Example use case:
Imagine selling furniture online. Naturally, the products are the most critical content type, so you make sure this search results segment looks the most prominent. You also display search results from complementary content such as blog posts and product videos to provide users with a comprehensive search experience.
As a result, customers quickly get acquainted with your content variety and can enjoy a valuable content mix in search. They may not have known that you were posting videos about your products. Or they may discover an interesting blog post that leads them to take a closer look at the associated product.
Content types are hierarchically organized when they are related and are either “above,” “below,” or “on the same level” to each other.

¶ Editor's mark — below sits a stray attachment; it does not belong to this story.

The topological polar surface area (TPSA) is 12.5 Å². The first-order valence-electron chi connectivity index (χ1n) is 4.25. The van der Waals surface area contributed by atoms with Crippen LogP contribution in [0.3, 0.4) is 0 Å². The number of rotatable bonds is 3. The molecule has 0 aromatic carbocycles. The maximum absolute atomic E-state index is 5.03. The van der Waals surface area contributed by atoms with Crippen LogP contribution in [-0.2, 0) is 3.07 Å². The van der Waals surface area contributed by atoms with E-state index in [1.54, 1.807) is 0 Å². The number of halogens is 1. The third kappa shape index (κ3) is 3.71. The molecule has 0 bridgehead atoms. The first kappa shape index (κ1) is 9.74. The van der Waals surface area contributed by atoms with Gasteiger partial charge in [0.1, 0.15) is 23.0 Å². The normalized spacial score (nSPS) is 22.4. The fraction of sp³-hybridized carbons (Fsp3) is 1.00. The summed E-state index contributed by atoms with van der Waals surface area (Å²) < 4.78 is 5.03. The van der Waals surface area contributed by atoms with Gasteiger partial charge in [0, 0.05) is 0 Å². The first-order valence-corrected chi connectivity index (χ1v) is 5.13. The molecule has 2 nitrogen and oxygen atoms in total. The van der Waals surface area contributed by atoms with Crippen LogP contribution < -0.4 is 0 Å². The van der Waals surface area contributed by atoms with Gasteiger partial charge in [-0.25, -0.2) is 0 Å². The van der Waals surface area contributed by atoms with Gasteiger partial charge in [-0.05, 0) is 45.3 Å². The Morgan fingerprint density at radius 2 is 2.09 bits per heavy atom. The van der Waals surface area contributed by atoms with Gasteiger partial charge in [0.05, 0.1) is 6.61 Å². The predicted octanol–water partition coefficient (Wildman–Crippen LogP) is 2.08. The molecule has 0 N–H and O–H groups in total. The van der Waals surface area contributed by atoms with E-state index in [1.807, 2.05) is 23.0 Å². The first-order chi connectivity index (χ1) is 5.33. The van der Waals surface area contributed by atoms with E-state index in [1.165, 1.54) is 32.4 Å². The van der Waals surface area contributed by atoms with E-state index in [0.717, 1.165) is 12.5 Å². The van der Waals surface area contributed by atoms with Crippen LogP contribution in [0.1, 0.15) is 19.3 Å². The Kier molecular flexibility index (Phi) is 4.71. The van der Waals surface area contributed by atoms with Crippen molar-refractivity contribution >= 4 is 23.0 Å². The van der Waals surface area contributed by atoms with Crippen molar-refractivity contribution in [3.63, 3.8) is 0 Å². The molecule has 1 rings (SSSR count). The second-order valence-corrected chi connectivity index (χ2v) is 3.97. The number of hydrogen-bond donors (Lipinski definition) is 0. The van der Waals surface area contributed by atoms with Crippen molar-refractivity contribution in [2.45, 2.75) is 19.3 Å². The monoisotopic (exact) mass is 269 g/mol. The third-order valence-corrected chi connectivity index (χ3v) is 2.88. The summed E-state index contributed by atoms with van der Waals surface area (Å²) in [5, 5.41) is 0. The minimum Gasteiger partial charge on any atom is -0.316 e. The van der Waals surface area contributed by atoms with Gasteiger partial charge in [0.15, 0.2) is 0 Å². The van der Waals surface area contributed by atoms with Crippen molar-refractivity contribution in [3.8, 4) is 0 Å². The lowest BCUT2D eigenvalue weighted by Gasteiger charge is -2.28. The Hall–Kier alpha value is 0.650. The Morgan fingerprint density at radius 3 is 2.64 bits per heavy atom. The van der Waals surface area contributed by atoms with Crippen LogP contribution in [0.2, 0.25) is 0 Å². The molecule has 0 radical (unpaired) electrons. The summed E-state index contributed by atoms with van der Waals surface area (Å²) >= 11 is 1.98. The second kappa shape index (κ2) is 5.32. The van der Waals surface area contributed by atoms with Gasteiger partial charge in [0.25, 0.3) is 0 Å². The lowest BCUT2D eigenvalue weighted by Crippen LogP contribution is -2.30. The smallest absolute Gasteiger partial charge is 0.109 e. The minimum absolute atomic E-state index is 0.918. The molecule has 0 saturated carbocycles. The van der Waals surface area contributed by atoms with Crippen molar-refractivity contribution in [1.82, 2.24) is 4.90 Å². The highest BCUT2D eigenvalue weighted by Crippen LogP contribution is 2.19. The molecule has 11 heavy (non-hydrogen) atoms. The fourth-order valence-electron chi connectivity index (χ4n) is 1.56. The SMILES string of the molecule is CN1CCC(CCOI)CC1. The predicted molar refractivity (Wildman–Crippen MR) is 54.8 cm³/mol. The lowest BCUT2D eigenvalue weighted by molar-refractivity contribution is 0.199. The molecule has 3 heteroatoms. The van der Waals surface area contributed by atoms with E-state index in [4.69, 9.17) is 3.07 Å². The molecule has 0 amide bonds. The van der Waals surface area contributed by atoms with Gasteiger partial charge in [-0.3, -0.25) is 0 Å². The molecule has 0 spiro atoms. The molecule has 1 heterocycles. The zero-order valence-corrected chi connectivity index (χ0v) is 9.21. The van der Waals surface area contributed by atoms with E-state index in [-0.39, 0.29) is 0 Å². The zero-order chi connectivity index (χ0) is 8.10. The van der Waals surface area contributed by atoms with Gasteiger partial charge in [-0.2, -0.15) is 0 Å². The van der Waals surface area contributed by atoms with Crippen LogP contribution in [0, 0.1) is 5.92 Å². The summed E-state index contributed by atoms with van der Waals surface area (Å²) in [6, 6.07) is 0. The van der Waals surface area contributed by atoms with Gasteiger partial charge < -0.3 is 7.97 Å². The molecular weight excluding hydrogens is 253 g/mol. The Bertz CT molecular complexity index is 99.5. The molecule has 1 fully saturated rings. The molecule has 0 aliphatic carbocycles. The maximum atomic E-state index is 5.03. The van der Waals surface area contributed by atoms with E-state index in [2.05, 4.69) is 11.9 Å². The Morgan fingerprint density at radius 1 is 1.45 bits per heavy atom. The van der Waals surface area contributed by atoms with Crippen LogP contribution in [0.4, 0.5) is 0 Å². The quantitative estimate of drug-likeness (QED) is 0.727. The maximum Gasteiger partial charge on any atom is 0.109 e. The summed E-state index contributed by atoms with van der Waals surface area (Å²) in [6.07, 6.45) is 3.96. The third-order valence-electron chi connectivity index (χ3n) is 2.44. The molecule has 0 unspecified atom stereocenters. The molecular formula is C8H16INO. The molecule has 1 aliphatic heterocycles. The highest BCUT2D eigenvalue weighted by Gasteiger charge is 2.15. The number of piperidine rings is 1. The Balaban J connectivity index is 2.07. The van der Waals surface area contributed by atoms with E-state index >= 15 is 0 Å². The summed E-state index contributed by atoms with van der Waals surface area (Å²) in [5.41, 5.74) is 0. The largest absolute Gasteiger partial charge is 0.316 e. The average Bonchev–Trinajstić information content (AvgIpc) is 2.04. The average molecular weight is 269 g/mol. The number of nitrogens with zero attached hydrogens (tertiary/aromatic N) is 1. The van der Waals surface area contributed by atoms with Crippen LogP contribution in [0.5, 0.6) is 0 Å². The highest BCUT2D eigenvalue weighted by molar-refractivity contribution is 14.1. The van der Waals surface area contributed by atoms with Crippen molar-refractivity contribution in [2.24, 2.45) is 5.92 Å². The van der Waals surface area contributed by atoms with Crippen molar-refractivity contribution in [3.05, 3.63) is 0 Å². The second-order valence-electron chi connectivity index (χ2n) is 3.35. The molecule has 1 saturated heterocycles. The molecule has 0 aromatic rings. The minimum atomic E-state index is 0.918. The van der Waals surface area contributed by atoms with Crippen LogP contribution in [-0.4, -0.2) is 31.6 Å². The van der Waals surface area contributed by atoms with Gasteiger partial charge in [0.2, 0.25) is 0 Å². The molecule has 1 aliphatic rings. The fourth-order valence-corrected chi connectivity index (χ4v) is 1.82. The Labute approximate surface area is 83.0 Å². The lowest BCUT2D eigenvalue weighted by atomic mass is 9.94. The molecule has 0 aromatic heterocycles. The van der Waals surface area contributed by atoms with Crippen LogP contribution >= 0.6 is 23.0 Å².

Hierarchically organized information is probably the most difficult to represent understandably. That’s why we recommend that you opt for a more straightforward layout. Create a vertical or a combination of a vertical and horizontal layout. Using other design elements such as colors, fonts, and whitespace helps users understand how search results and segments correlate.
While the other information structures work well with instant search (like we have on our site), the hierarchical content often works better on a separate results page due to its complexity. As a result, you usually also have more space and design options available that can help users quickly understand your segmented search and get the results they want.
Example use case:
Imagine designing segmented search results for an online academy. Let’s see how the content types in this example could relate to each other: each curriculum can have one or more courses, and each course has a teacher, which means that every curriculum has one or more teachers.